We did a storyboarding exercise in class last year — a pro boarder from Denmark took a couple of pages of script from PSYCHO — the cop tapping on the window — and had several students breaks it down into shots. Interestingly, nobody identified the movie (!) and nobody came up with this shot –

– which is clearly the most effective in the scene. They lost the shock. Janet Leigh’s big eyes are very impressive here — think what Hitchcock could have done with Barbara Steele! Like shiny wrecking balls, those orbs.

Herrmann’s score, already showcased in the titles, gets to real work its magic in the driving stuff. In almost every Hitchcock TV episode, there comes a point where the protag starts either talking to himself aloud, or internally monologuing, often because the story comes from a piece of prose fiction and the screenwriter hasn’t found a better solution. Here, we get something more clever, Marion’s paranoid thoughts about what her boss and her sister and the guy she robbed will say. Stefano apparently wrote these speeches as full scenes, then agreed with Hitch that they’d work better as fantasies, because that way they characterize Marion too.

That’s some storm! I think the lighting makes the rainfall more opaque, so that it seems more dangerous than any real rainstorm. A welcoming motel sign! Better pull over. My parents know enough about the story to know this is bad. And the Bates Motel is indeed a Bad Business, since the highway moved away. Twelve rooms, twelve vacancies.

Hello, Norman. Hitch was able to pick up Anthony Perkins cheap, because Perkins owed Universal one film on an old contract — otherwise the low-budget thriller could never have afforded his services. Hitch actually dropped Perkins’ name in order to lure Stefano onto the film, suggesting that Bloch’s rather unappealing schizoid protagonist/antagonist would become, outwardly, a boy next door. With his intense round eyes under the dark, straight eyebrows, Perkins has an inherent talent for the unsettling stare — the only real similarity he bears to singer David Byrne, who once told the actor that their resemblance had been the bane of his life (hence “Psycho Killer”). Perkins is so bashful and sweet (Vince Vaughn CANNOT DO BASHFUL — he is DISGUSTING when he tries) that, although we notice his last-minute decision to select room 1 for Marion, we would not suspect at this stage that his decision has anything to do with a peephole looking through from the office…

Mrs Bates’ voice is heard. And it certainly isn’t Perkins’. A student asked me last week if Marion is crazy too, since she hears a woman’s voice. I don’t think that’s it. In another scene, WE hear the voice, when only Norman is around. It’s kind of like a shared delusion. Or a narrative cheat.

A standing set already on the Universal lot…

Norman brings dinner to Marion, since mother won’t have strangers in the house — “I suppose men don’t desire strangers!” Sandwiches — which look like unadorned white bread — and milk. The fatal glass of milk! Milk is even more sinister than eggs in Hitchcock’s films, and come to think of it, both foodstuffs are associated with the female of the species…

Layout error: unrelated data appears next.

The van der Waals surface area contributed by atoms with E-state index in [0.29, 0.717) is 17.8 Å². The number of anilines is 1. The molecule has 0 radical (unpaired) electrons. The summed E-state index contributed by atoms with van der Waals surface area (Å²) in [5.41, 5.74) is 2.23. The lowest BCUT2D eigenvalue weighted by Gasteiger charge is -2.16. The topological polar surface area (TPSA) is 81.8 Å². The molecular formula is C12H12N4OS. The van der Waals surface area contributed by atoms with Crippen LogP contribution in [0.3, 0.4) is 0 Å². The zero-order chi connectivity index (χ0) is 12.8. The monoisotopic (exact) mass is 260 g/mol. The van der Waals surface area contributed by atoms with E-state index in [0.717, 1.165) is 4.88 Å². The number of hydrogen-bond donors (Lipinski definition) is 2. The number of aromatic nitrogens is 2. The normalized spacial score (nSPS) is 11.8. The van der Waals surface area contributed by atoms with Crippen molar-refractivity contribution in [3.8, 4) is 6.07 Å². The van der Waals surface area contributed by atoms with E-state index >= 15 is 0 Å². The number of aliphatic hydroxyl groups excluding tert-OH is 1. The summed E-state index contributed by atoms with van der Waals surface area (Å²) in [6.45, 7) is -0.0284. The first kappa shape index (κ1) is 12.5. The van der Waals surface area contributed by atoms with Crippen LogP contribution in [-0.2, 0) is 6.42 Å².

When Anne Heche hides the money in the newspaper, Van Sant and editor Amy Duddleston break the action into a series of jump cuts, unlike Hitch’s flowing single take. It’s neither better nor worse, just more modern — but isn’t it kind of breaking the rules of the exercise? What IS the exercise?

Compare frames from the Hitchcock and Van Sant films here — it’s notable that Hitch includes the corner of the bed, and we know that Norman is noticing this when he looks into the room. Then, when he looks back at Marion, there’s an intimation of seduction, which is all in his mind, but which we recognize. The shot of Marion absolutely reads as Norman’s POV, and it’s the beginning of the process by which he’s going to take over the next phase of the film.

In the remake, the bed is absent, and although we still get Norman’s thought, the medium shot of Marion looks like a simple reverse-shot, robbed of its power as POV. And Vince Vaughn doesn’t even look into the room. A shot-for-shot remake can still miss out on the whole point of something. Which may be the whole point of the remake, or at least it’s most interesting reason for existing.

Dinner in the office, with the stuffed birds. Hitchcock is in economy mode, keeping it static and letting the actors hold the scene, with repetitive shot/countershot coverage that keeps amping up, every minute or two, with an angle change that intensifies the mood. Stefano wrote this as a little play, a two-hander that could almost stand alone — without the backstory we already have for Marion it would be positively Pinteresque. Anyway, by the end of it, Marion has decided to return the loot, which is a pretty tragic irony. And Norman has discovered that she signed a false name on the hotel register, which makes him think… what? That she’s not a nice girl, presumably. This makes it OK, in his mind, to peep on her (except he was already planning on doing that, it seems) and presumably explains his later line “She might have fooled me but she didn’t fool mother.”

Toilet Alert! I think it’s the act of flushing which upset the censors. Were there really NO toilets in Hollywood movies before this? You can see the cistern of one in NO 17, and again in SECRET AGENT, where Peter Lorre goes berserk and nearly TP’s John Gielgud (now that would be a screen first). Hitchcock’s foregrounding of the lav in the famous trailer — the first time, I think, that he started treating his trailers like extensions of his TV show openings) strikes me as hilarious but puerile, almost unworthy of the Great Man. But Hitch’s sense of humour is irrepressible.